Sunday, October 31, 2010

Joy in Suffering

Was asked about a line in a written vow of offering: to suffer now and forever" if it be God's will.  We discussed pain in other dimensions or perspectives as joy.  I was asked  for Scripture and documented example, not signs and wonders.   Drew a blank although certain joy in suffering is in Scripture.  Later, bits of Scripture popped into the present moment mind, too late for earlier discussion.  Seems everything has a reason.

Perhaps Jesus preferred my slowing down the thoughts,  search the Bible, write out the supportive Scriptures, share them, ponder them.  So here they are, fresh from the New American Bible, The Catholic Study Bible, Second EditionI will not comment.  They each provide positive aspects of suffering and some suggest the mystical joy in suffering.  

As for suffering now and forever, the key is: if God wills.  The forever requires delving into mystical theology as well as private revelations in which Jesus has appeared to various saints as the suffering Christ, sometimes asking them to unite in His suffering, sometimes confiding he suffers for indifferent, neglectful, or unrepentant souls.  In such visions, Jesus may ask the person to whom He appears if the person is willing to suffer with him for souls.  The joy resulting from this very real suffering is mystical in nature, as the topic of reparative suffering is bejeweled mystery.  

[For more on topic see Pope John Paul II's Salvifici Doloris (1984) and Pope Pius XI's Miserentissimus Redemptor (1928) and Calitate Christi Compulsi (1932). Of note, also, is Pope Pius XII's call for a crusade of world-wide reparation in 1942.]

Now for some Scriptures relative to joy in suffering. 

Saint Paul: 

Not only that, but we even boast of our afflictions, knowing that affliction produces endurance, and endurance proven character, and proven character, hope, and hope does not disappoint, because the love of God has been poured out into our hearts through the holy Spirit that has been given to us. Romans 5:3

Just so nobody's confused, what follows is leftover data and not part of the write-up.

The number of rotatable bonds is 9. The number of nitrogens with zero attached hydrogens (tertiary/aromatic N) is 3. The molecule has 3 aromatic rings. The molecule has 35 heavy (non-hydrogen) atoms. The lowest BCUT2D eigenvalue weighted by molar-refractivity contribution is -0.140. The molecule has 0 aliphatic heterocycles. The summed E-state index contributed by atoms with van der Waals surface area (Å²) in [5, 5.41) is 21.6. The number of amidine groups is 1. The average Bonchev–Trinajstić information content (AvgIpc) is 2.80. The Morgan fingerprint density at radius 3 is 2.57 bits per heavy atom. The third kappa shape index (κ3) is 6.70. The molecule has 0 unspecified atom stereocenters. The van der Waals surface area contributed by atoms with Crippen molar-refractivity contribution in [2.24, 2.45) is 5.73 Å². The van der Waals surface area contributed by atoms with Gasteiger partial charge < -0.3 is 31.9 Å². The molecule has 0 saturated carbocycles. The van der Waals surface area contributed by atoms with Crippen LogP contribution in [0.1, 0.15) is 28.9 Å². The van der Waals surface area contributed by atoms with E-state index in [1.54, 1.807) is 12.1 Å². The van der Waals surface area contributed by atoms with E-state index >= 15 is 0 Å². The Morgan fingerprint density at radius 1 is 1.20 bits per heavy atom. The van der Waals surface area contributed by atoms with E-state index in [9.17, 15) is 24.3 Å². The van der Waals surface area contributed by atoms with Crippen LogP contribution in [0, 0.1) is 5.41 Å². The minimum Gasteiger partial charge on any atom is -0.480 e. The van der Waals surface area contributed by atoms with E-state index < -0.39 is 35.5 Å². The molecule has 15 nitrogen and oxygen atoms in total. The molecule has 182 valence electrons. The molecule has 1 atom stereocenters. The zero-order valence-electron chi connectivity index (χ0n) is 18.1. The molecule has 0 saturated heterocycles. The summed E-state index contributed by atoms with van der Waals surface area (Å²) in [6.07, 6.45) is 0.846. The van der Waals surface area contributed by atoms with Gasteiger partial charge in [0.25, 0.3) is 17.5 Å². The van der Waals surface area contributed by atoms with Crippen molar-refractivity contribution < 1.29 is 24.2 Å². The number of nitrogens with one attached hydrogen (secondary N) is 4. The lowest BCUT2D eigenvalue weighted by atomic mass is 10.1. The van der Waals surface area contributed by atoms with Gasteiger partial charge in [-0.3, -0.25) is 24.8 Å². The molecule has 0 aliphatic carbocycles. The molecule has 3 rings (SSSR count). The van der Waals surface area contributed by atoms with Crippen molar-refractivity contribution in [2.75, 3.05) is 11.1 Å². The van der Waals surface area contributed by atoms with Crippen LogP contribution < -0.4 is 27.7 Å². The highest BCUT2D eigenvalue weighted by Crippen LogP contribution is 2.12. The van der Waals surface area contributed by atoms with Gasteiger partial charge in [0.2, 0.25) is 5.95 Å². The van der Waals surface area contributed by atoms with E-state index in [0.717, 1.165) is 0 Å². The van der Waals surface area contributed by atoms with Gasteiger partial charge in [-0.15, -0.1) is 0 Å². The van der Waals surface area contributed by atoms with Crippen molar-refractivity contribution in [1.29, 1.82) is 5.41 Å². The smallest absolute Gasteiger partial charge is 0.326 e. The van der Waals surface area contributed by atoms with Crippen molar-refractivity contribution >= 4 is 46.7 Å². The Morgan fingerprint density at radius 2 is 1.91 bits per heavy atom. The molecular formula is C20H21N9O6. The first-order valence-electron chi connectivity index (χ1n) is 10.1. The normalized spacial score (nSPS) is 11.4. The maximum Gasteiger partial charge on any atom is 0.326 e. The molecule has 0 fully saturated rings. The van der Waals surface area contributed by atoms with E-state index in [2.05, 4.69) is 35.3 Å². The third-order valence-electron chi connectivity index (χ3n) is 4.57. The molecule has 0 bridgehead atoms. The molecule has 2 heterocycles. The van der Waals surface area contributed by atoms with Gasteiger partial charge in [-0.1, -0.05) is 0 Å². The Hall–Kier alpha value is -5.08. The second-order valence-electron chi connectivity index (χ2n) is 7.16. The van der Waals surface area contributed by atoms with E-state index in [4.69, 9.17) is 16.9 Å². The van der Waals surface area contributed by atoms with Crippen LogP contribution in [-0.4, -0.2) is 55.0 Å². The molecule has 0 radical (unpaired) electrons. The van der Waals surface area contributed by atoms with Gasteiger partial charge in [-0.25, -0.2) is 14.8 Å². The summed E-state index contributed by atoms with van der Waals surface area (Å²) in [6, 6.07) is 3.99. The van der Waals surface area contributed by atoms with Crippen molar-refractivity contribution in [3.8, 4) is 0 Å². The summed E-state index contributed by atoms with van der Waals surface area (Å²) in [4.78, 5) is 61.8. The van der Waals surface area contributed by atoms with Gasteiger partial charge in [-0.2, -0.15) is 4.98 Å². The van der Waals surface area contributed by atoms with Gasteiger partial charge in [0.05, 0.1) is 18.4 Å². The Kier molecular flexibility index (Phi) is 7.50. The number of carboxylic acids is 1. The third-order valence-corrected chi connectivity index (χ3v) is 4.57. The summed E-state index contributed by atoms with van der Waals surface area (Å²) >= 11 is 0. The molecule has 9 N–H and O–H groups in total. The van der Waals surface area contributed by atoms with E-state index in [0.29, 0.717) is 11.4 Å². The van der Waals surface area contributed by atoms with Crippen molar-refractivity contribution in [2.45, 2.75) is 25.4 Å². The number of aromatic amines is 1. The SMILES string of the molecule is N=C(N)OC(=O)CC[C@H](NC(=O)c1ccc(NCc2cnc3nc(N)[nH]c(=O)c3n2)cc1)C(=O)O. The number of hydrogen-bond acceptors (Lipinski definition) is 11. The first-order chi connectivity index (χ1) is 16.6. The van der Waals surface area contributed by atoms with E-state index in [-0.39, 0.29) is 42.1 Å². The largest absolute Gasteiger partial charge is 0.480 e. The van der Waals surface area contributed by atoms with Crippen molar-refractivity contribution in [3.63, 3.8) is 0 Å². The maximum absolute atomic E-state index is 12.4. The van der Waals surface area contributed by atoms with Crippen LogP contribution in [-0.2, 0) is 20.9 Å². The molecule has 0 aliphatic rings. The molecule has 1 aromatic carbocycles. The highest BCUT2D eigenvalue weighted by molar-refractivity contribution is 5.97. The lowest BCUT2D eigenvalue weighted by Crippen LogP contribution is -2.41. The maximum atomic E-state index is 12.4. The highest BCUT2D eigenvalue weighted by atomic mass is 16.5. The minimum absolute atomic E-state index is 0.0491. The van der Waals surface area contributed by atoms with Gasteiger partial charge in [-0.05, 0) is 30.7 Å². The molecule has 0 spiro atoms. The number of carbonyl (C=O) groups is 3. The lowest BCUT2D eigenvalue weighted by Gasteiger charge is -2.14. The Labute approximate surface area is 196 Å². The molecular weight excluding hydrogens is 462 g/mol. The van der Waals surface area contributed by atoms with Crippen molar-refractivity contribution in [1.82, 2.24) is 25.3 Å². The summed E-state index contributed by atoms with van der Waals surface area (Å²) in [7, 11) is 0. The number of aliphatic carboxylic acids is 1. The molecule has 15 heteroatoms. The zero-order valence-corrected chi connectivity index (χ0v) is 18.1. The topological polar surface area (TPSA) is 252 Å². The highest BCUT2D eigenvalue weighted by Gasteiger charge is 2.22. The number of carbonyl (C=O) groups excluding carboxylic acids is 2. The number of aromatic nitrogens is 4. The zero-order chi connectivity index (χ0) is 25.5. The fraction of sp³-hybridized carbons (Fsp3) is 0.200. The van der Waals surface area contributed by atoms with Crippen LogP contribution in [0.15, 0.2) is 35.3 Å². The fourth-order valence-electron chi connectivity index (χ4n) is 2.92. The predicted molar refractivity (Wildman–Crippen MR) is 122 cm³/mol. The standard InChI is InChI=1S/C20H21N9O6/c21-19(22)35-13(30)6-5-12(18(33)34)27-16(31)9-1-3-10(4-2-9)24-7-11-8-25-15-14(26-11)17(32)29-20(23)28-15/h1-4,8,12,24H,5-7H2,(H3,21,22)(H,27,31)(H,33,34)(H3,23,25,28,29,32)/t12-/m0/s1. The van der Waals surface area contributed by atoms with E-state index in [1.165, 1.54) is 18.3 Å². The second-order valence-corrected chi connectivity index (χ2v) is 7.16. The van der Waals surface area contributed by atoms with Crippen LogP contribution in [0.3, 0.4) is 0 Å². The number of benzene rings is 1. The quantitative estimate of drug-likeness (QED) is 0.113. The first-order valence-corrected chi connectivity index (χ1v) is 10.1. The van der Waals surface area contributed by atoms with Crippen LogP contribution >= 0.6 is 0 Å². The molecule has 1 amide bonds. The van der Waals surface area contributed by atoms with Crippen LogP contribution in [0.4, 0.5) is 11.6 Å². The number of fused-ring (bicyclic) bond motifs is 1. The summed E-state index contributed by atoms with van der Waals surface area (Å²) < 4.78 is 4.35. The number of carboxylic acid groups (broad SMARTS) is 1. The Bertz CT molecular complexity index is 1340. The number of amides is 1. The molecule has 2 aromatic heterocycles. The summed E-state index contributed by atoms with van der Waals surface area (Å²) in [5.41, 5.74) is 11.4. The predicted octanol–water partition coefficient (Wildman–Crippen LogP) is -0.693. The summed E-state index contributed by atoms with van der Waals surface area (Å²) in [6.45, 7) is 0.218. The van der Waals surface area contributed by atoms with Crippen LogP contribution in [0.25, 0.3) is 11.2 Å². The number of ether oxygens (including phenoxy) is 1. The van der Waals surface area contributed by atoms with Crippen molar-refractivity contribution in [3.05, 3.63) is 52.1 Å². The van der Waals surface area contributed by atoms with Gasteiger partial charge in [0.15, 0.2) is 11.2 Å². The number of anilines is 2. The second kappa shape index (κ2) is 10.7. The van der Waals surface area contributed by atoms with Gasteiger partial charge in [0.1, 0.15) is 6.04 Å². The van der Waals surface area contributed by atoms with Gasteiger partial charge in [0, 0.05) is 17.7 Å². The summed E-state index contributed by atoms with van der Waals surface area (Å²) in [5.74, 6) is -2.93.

The Spirit itself bears witness with our spirit that we are children of God, and if children, then heirs, heirs of God and joint heirs with Christ, if only we suffer with Him so that we may also be glorified with Him. Romans 8:17

Blessed be the God and Father of our Lord Jesus Christ, the Father of compassion and God of all encouragement, who encourages us in our every affliction, so that we may be able to encourage those who are in any affliction with the encouragement which we ourselves are encouraged by God.  For as Christ's sufferings overflow to us, so through Christ does our encouragement also overflow.  If we are afflicted, it is for your encouragement and salvation; if we are encouraged, it is for your encouragement, which enables you to endure the same sufferings that we suffer.  II Corinthians 5:3-6

But whatever gains I had, these I have come to consider a loss because of Christ.  More than that, I consider everything as a loss because of the supreme good of knowing Christ Jesus my Lord.  For his sake I have accepted the loss of all things and I consider them so much rubbish, that I may gain Christ and be found in him, not having any righteousness of my own based on the law but that which comes through faith in Christ, the righteousness from God, depending on faith to know him and the power of his resurrection and the sharing of his sufferings by being conformed to his death, if somehow I may attain the resurrection from the dead.  Philippians 3:7-11

For to you has been granted, for the sake of Christ, not only to believe in him but also to suffer for him.  Philippians 1:29

Now I rejoice in my sufferings for your sake, and in my flesh I am filling up what is lacking in the afflictions of Christ on behalf of his body, which is the church.... Colossians 1:24  

Attributed to St. Paul as author of Letter to the Hebrews:

For the sake of the joy set before him he endured the cross, despising its shame, and has taken his seat at the right of the throne of God.  Hebrews 12:2

St. Peter:

Therefore, since Christ suffered in the flesh, arm yourselves also with the same attitude (for whoever suffers in the flesh has broken with sin), so as not to spend what remains of one's life in the flesh on human desires, but on the will of God.  1 Peter 4:1

But rejoice to the extent that you share in the sufferings of Christ, so that when his glory is revealed you may also rejoice exultantly.  1 Peter 4:13

St. James:

For the sake of the joy set before him he endured the cross, despising its shame, and has taken his seat at the right of the throne of God.  Hebrews 12:2

Job in The Book of Job:

Even that God would decide to crush me, that he would put forth his hand and cut me off! Then I should still have consolation and could exult through unremitting pain, because I have not transgressed the commands of the Holy One.  Job 6:10

And from Jesus in the Gospel of St. John, on which we may educe that in suffering we will share His joy as stated in Jesus' words of invitation and exhortation: